Figure 3
The cis-acting transcription element at −5.8 kb in the hiNOS promoter is a bifunctional, composite NF-κB/GAS element. The graph depicts the cytokine-induced expression of the −7.2-kb hiNOS promoter–luciferase reporter and ...

To demonstrate that NF-κB and Stat 1 can interact directly with the DNA sequence at −5.8 kb, gel shift experiments were performed with wild type, double mutant, NF-κB mutant, or Stat 1 mutant specific oligos as described in Fig. Fig.1.1. As shown in Fig. Fig.4,4, TNF-α (and to a lesser extent IFN-γ), induced a protein–DNA complex at the wild-type −5.8 kb element. The combination of TNF-α + IFN-γ induced two distinct protein–DNA complexes. Interestingly, either p65 NF-κB or Stat 1 (but not HMG-1) antibodies eliminated or retarded the migration of the protein–DNA complex. No protein–DNA binding was observed with the double mutant oligo at −5.8 kb, consistent with the lack of inducible hiNOS promoter activity when using the double mutant promoter plasmid in the transfection experiments. With the NF-κB mutant oligo, TNF-α alone failed to induce a complex. IFN-γ alone or with TNF-α induced a protein–DNA complex that was only supershifted by antibody to Stat 1. With the Stat 1 mutant oligo, TNF-α alone or with IFN-γ yielded an inducible complex that was supershifted by antibody to NF-κB. The supershift results support the notion that TNF-α signals through NF-κB, whereas IFN-γ signals through Stat 1. The gel shift findings, taken together with the mutant promoter transfection studies, indicate that the element at −5.8 kb in the hiNOS promoter is a composite, bifunctional NF-κB/Stat 1 element.

Figure 4
Inflammatory cytokines induce distinct NF-κB or Stat 1–DNA complexes at the −5.8 kb hiNOS promoter element. The figure is a gel shift assay analyzing the induction of nuclear DNA-binding proteins in response to either TNF-α, ...

The Functional Element at −5.2 kb in the hiNOS Promoter Is a Stat 1 Binding Sequence.

Previously, we demonstrated that the element at −5.2 kb in the hiNOS promoter is important for cytokine-induced iNOS transcription (1). Like the element at −5.8 kb, the element at −5.2 kb was predicted to contain putative overlapping NF-κB and Stat 1 DNA-binding sequences when compared with known consensus binding sites (31, 32). To identify which proteins interact with the −5.2 kb sequence, gel shift assays were performed by using the wild-type or highly selective mutant oligos from the DNA sequence at −5.2 kb in the hiNOS promoter. In nuclear extracts from cytokine-stimulated A549 cells, only IFN-γ alone or as part of a cytokine mixture induced a protein–DNA complex (Fig. (Fig.55A). Selective mutation of the putative NF-κB sequence had no effect on protein–DNA binding, but mutation of the Stat 1 site abolished all binding. These results suggest that Stat 1, but not NF-κB, binds at −5.2 kb. To confirm the identity of the transcription factor recognizing the DNA element at −5.2 kb, antibody supershift experiments were performed. Only antibodies to Stat 1 protein produced a supershift in the IFN-γ-induced protein–DNA complex (Fig. (Fig.55B). Antibodies raised against five members of the NF-κB family, as well as other known IFN-inducible nuclear proteins, did not alter the protein–DNA complex (Fig. (Fig.55B). Finally, in an attempt to determine whether we could “force” the binding of NF-κB to the DNA site at −5.2 kb, purified recombinant p50 NF-κB protein failed to recognize the −5.2 kb sequence or a consensus Stat 1 (SIE) sequence (Fig. (Fig.55C). As positive control, the recombinant p50 protein did bind to a consensus NF-κB oligo in a concentration-dependent manner. These data indicate that the element at −5.2 kb in the hiNOS promoter is a strict Stat 1 DNA-binding sequence and not an NF-κB element.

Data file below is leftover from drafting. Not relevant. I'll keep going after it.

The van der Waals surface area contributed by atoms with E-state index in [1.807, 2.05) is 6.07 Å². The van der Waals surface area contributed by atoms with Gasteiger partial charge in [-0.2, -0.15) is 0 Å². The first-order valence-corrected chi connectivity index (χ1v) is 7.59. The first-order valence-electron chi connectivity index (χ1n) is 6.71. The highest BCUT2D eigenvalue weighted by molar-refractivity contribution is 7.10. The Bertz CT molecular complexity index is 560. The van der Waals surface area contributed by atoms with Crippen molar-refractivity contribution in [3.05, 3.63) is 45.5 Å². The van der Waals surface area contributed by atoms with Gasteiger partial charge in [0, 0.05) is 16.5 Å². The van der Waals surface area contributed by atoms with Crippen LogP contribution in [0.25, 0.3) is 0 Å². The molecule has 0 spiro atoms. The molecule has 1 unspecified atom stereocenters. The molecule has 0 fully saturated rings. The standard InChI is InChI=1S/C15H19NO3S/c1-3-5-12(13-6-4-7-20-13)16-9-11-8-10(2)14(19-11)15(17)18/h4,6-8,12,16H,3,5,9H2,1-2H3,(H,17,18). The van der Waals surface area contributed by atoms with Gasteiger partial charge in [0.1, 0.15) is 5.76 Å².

Figure 5
The cytokine responsive element at −5.2 kb in the hiNOS promoter is a functional Stat 1 DNA-binding sequence. (A) Only IFN-γ alone or as part of CM induces a protein/DNA-binding complex with the −5.2-kb element. Mutation of the ...

The IFN–Stat 1 Pathway Is a Repressor of iNOS Gene Expression in a Human Fibroblast Cell Line.